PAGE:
Michelle Malkin
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Did you know that Sarah Palin-haters are still trying to prove she didn't give birth to her youngest son, Trig? These tinfoil hat-wearers are as obnoxious and unhinged as the 9/11 Truth cultists who insist that America engineered the jihadi attacks on itself. The presidential campaign may be over, but there's no expiration date on Palin Derangement Syndrome.

Jack Bogdanski, a law professor at Lewis and Clark College in Portland, Oregon, stirred up Trig Trutherism again this week with a post on his website exposing "Sarah Palin's fake pregnancy belly." Armed with frontal photos of Palin's stomach, Bogdanski declared: "The Mar. 26 photo is the smoking gun. There really is no chance that there's a baby in there who will be born 23 days later at six pounds birth weight. And there really is no chance that the child grew so suddenly over the following two weeks. … Sarah Palin is not the mother."

We're all obstetricians now!

This nonsense began with left-wing Internet rumors that Palin was really Trig's grandmother and that she was covering up for the "real" mother -- her teenage daughter, Bristol. The conspiracy was hyped by The Atlantic's excitable resident womb-chaser Andrew Sullivan and later amplified by "respectable" journalists like CNN/Washington Post media reporter Howard Kurtz. As the fever swamps roiled, Alaska TV reporter Cherie Shirey stepped forward to squash the paranoia with a statement to the liberal Huffington Post:

"These Internet rumors are very bizarre. We worked with Gov. Palin many times in 2008. Our reporters worked her on location and in the studio, and I worked with her myself. She was definitely pregnant. You could see it in her belly and her face. The whole idea that Sarah Palin wasn't pregnant with Trig is completely, absolutely absurd."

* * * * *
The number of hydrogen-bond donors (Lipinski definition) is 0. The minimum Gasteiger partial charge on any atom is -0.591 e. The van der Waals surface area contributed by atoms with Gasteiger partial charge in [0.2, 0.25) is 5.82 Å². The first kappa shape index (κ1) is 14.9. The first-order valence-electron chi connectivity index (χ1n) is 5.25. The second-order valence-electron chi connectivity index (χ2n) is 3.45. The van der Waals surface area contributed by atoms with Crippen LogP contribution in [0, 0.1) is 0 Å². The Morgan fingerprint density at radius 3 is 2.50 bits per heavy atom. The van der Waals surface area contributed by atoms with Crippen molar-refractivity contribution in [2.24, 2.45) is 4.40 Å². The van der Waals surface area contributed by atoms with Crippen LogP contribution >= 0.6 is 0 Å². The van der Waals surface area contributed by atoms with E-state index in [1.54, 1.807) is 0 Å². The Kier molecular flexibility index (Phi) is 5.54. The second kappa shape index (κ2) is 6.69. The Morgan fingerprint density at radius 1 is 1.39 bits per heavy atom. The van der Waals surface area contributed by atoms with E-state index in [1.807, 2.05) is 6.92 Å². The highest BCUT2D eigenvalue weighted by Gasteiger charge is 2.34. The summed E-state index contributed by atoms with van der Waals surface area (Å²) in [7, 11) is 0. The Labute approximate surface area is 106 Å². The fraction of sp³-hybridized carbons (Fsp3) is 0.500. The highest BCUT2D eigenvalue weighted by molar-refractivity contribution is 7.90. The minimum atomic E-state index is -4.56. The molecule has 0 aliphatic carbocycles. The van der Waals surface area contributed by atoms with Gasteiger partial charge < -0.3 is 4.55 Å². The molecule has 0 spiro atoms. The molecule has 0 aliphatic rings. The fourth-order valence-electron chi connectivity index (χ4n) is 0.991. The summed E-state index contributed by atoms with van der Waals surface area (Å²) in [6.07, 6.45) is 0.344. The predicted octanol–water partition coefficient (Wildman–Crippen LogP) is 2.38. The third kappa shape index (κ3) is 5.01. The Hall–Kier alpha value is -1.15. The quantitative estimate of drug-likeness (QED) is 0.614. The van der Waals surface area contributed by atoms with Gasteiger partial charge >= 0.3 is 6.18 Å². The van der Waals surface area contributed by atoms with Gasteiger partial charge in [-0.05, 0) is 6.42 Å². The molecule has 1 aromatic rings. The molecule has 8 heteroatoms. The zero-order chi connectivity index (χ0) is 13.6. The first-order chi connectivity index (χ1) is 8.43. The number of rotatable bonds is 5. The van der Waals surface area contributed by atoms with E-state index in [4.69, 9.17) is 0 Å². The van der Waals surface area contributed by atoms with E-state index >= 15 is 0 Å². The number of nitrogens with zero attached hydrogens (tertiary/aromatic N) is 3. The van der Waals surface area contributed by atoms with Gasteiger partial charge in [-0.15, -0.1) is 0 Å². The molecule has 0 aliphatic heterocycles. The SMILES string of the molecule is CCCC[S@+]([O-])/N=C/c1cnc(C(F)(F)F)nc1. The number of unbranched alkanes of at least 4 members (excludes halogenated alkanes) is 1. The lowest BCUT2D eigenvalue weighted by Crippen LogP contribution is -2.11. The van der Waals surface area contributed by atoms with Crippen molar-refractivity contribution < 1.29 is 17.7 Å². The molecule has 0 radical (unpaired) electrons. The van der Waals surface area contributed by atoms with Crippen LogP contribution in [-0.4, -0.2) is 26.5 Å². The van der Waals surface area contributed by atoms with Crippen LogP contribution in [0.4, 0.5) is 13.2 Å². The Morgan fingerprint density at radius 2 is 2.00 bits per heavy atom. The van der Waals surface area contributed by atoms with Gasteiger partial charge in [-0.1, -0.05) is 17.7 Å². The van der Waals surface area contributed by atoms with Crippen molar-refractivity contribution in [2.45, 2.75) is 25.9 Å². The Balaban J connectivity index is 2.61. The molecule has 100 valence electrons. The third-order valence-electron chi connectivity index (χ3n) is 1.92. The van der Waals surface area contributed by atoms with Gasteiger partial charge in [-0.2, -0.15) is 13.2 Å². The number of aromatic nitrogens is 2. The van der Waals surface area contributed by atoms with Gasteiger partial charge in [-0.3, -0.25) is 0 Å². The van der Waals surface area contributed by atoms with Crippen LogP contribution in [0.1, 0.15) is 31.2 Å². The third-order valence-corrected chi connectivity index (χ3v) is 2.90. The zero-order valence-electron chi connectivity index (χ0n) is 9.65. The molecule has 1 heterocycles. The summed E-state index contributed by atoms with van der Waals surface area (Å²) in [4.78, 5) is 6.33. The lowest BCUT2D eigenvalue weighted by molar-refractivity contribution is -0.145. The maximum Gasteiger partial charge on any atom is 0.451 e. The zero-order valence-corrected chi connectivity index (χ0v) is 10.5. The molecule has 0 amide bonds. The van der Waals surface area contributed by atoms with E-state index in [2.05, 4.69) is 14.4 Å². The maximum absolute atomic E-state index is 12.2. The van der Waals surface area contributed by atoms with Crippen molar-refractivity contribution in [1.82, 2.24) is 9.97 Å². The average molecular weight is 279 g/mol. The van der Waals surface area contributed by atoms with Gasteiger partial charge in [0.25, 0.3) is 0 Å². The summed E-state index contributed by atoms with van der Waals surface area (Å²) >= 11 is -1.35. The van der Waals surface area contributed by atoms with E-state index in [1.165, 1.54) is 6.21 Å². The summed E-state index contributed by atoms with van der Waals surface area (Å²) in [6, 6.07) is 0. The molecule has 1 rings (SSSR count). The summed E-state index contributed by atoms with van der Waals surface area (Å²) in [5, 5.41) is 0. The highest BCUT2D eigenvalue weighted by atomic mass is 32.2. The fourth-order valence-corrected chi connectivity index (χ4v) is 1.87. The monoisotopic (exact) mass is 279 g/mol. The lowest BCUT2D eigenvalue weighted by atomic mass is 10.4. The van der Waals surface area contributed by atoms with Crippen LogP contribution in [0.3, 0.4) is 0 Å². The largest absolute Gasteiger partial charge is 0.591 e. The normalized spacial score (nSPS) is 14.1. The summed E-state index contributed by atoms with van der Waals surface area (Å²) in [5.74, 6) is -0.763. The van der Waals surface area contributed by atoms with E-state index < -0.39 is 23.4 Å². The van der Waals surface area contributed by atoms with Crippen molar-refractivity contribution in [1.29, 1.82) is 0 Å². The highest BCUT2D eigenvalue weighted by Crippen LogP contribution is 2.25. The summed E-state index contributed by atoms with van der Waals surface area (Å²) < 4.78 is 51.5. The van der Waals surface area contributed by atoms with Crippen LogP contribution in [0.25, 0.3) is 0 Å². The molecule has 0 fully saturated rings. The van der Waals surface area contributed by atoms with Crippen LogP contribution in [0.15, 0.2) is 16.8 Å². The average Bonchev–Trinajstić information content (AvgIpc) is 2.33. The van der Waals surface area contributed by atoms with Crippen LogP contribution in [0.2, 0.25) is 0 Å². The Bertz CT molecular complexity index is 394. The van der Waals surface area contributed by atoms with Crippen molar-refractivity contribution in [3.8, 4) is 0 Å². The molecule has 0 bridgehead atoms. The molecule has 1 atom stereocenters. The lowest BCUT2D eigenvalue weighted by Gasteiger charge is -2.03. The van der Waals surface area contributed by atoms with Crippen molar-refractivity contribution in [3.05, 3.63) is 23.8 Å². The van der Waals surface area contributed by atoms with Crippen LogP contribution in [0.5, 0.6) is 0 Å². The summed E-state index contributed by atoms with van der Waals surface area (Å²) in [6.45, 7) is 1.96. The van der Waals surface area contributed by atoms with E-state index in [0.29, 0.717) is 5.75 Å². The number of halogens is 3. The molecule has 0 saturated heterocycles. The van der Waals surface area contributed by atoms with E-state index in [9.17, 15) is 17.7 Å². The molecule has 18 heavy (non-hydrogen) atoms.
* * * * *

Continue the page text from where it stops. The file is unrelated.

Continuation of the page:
Shirey was ignored. Profile shots of a heavily pregnant Palin taken in April 2008 didn't satisfy the Fake Belly mob, either. The disclosure that Bristol was in fact pregnant with her teenage boyfriend's child did not quell the insanity. Neither did a health assessment from Palin's personal physician affirming her five pregnancies, nor did contemporaneous hospital accounts of the birth or Palin's accounts of nursing Trig.

It's only a matter of time before someone accuses Palin of planting fake breast milk on her pump.

The plain truth will never mollify a Truther. There's always a convoluted excuse -- some inconsequential discrepancy to seize on, some photographic "evidence" to magnify into a blur of meaningless pixels -- that will rationalize irrationality. Palin could produce Trig's umbilical cord and it still wouldn't be enough.

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Michelle Malkin

Michelle Malkin is the author of "Culture of Corruption: Obama and his Team of Tax Cheats, Crooks & Cronies" (Regnery 2010).

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